If you have a cat, you’ll be aware of the ‘crazy hour’. If you’re unfamiliar, essentially it is this: Just as you want to go to sleep, and the house is serene and quiet, your cat will go bananas. Your 9 year old tired tabby suddenly becomes a kitten again, and wants to play with you all night long!
Letting a little kitten energy into our lives could do us all a lot of good. Have a play, have some fun and let out some energy. Maybe try a new sport, or simply let yourself really let go and laugh at your favourite comedy. Have fun and act like a child, just for the sake of it.

And finally…

Rest

Cats sleep for an average of 15 hours a day. Admittedly, they don’t have jobs to hold down or blog posts to publish, but that’s not to say we can’t take inspiration from them here too.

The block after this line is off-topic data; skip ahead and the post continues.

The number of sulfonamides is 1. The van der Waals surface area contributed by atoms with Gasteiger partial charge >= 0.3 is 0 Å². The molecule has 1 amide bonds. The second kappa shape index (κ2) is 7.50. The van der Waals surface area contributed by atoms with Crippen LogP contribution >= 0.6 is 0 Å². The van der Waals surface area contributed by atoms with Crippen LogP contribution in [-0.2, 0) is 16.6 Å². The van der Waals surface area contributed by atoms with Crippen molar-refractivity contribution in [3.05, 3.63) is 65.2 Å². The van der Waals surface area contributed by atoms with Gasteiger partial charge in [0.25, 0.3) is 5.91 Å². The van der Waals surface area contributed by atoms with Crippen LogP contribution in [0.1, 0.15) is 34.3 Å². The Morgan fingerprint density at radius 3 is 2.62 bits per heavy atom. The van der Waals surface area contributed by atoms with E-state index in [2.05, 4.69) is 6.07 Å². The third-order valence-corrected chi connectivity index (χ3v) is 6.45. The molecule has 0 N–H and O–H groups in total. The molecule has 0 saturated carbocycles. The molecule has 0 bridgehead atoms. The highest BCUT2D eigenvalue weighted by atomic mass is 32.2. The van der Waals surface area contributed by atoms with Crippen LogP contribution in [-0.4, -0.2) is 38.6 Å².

Cats know that rest is important, particularly if they’re going to enjoy an enthusiastic crazy hour!
Rest is so key for humans to. You know the saying ‘you can’t pour from an empty cup‘? So true. Your work will suffer and your relationships will suffer if you are not able to properly rest and recooperate ono a regular basis.
I don’t know what that rest looks like to you. Perhaps it’s an extra hour in bed on Sunday, or maybe it’s your weekly yoga class, or a solo coffee date on a Saturday morning. Make sure you have enough rest to let your body – and mind – recover from your busy schedule.

Photo by Pixabay on Pexels.com

That was just four quick ideas of how you can introduce more ‘cat’ into your lifestyle. If you have any more ideas, or you know how you’re going to incorporate one of these into your week, please do let me know in the comments below. ūüôā